[Tutor] Why difference between printing string & typing its object reference at the prompt?
eryksun at gmail.com
Thu Oct 11 11:21:39 CEST 2012
On Thu, Oct 11, 2012 at 5:04 AM, Dave Angel <d at davea.name> wrote:
> Actually, the upper limit for a decoded utf-8 character is at least 6
> bytes. I think it's 6, but it's no less than 6.
Yes, but what would be the point? Unicode only has 17 planes, up to
code 0x10ffff. It's limited by UTF-16.
> 2) There are many more byte formats, most of them predating Unicode
> entirely. Many of these are specific to a particular language or
> national environment, and contain just those extensions to ASCII that
> the particular language deems useful. Python provides encoders and
> decoders to many of these as well.
I mentioned 3 common formats that can completely represent Unicode
since this thread is mostly about Python 3 strings and repr -- at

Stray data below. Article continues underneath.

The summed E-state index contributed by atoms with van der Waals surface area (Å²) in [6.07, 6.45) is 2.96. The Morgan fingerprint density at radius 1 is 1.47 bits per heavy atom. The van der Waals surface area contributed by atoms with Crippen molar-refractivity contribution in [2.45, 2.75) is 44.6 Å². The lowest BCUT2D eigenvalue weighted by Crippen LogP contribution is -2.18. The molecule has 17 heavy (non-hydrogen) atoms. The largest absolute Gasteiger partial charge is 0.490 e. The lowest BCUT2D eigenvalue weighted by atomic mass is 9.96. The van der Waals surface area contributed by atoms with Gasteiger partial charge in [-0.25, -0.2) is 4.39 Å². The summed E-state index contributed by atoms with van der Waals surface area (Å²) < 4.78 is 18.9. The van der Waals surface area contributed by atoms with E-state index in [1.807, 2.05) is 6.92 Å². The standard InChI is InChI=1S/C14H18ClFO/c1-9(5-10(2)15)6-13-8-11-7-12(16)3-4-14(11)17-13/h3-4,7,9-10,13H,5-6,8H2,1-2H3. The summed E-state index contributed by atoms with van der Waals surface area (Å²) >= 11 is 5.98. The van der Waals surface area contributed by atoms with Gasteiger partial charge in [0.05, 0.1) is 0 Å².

least it started that way.
> 3) There are many things read and written in byte format that have no
> relationship to characters. The notion of using text formats for all
> data (eg. xml) is a fairly recent one. Binary files are quite common,
> and many devices require binary transfers to work at all. So byte
> strings are not necessarily strings at all.
Sure, other than encoded strings, there are also more obvious examples
of data represented as bytes -- at least I hope they're obvious --
such as multimedia audio/video/images, sensor data, spreadsheets, and
so on. In main memory these exist as data structures/objects (bytes,
but not generally in a form suitable for transmission or storage).
Before being saved to files or network streams, the data is
transformed to serialize and pack it as a byte stream (e.g. the struct
module, or pickle which defaults to a binary protocol in Python 3),
possibly compress it to a smaller size and add error correction (e.g.
the gzip module), and possibly encrypt it for security (e.g.
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